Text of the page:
Republicans on Tuesday blocked the Senate from moving forward on a sweeping elections reform bill known as the For The People Act that was a top priority for congressional Democrats and President Joe Biden, who said "this fight is far from over."
Democrats were able to stay unified -- with West Virginia Sen. Joe Manchin voting with his party in the procedural vote to open debate on the measure -- but their 50 votes in favor fell 10 short of the 60 needed under Senate rules to advance legislation.
Vice President Kamala Harris, whom Biden has tasked with getting voting rights reform passed, presided in her role as president of the Senate and announced the 50-50 final vote in the Democratic defeat.
All GOP senators voted no.
Immediately afterward, Majority Leader Chuck Schumer took the floor to blast Republicans. "Once again, Senate Republicans have signed their names in the ledger of history alongside Donald Trump, the big lie, and voter suppression to enduring disgrace," he said.
"We have several serious options for how to reconsider this issue and advance legislation to combat voter suppression," Schumer continued. "We are going to explore every last one of our options. We have to. Voting rights are too important too fundamental this concerns the very core of our democracy and what we are about as a nation so we will not let it go. We will not let it die. This voter suppression cannot stand and we are going to work tirelessly to see that it does not stand," he said.
Republicans had accused Democrats of a blatant power grab.
"What this is really about is an effort of the federal government to take over the way we conduct elections in this country. It is a solution in search of a problem. And so finally today we will put an end to it here in the Senate," McConnell told reporters before the vote.
But Democrats insisted that a federal response was needed to the 14 red states across the country where Republicans have enacted laws critics say curb voting of minority voters who tend to support Democrats.
"What kind of Congress would we be in the whole history of Congresses if seeing that discussion out there we refuse to even debate the matter in here? Who are we and how are we to hide in a moment like this?" Sen. Raphael Warnock, D-Ga., asked his colleagues.
"So I rise ... with what I think is a simple request to my colleagues. Let's do our job. Resist the easy route, the temptation to hide behind Senate procedure, and let's have a principled conversation in front of the American people about voting rights," Warnock said on the Senate floor before the critical vote.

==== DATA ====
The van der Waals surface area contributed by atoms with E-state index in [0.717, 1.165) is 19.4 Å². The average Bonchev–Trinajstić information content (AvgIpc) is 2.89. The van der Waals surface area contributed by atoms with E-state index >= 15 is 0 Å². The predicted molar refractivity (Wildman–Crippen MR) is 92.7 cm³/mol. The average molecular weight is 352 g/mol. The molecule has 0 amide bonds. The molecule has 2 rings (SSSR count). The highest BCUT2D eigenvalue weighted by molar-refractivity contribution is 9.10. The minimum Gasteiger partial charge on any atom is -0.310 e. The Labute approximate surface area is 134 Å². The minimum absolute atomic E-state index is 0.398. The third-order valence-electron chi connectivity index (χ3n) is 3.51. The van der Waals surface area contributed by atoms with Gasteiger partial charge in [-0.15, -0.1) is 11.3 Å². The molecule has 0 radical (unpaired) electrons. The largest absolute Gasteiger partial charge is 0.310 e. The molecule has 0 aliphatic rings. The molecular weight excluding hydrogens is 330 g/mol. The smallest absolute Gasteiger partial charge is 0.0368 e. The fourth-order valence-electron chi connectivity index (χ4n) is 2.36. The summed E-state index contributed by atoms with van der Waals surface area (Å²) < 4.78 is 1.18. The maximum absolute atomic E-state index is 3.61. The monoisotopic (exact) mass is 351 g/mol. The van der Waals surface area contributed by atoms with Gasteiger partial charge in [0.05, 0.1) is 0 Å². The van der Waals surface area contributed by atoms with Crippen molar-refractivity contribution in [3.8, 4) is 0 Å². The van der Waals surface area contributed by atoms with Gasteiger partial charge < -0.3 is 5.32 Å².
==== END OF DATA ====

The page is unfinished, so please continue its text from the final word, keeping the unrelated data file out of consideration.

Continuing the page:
Earlier in the day, Schumer announced he had won the last-minute support of Manchin, the lone holdout member of his caucus -- a key victory presenting a unified front to GOP opposition despite the failed vote.
"We got it," Schumer said with a grin, announcing the agreement that he reached with Manchin to allow him to offer an amendment to make changes to the basic reform bill should the Democratic majority be able to secure 60 votes to break the GOP filibuster and start debate on the bill.
"We just got to keep working," Manchin, who has opposed changing the Senate's filibuster rule, told ABC News Congressional Correspondent Rachel Scott earlier in the day.
Harris, speaking to reporters afterward, said, "when we're talking about the right to vote, it is not a Republican concern or a Democratic concern, it is an American concern. This is about the American people's right to vote, unfettered.
"The fight is not over," she said.
Biden later issued a statement excoriating Senate Republicans and praising his fellow Democrats.
"In supporting the For the People Act and defending the rights of voters, they stood united for democracy. They stood against the ongoing assault of voter suppression that represents a Jim Crow era in the 21st Century," he said.
"Unfortunately, a Democratic stand to protect our democracy met a solid Republican wall of opposition. Senate Republicans opposed even a debate—even considering—legislation to protect the right to vote and our democracy.
"It was the suppression of a bill to end voter suppression—another attack on voting rights that is sadly not unprecedented," he said.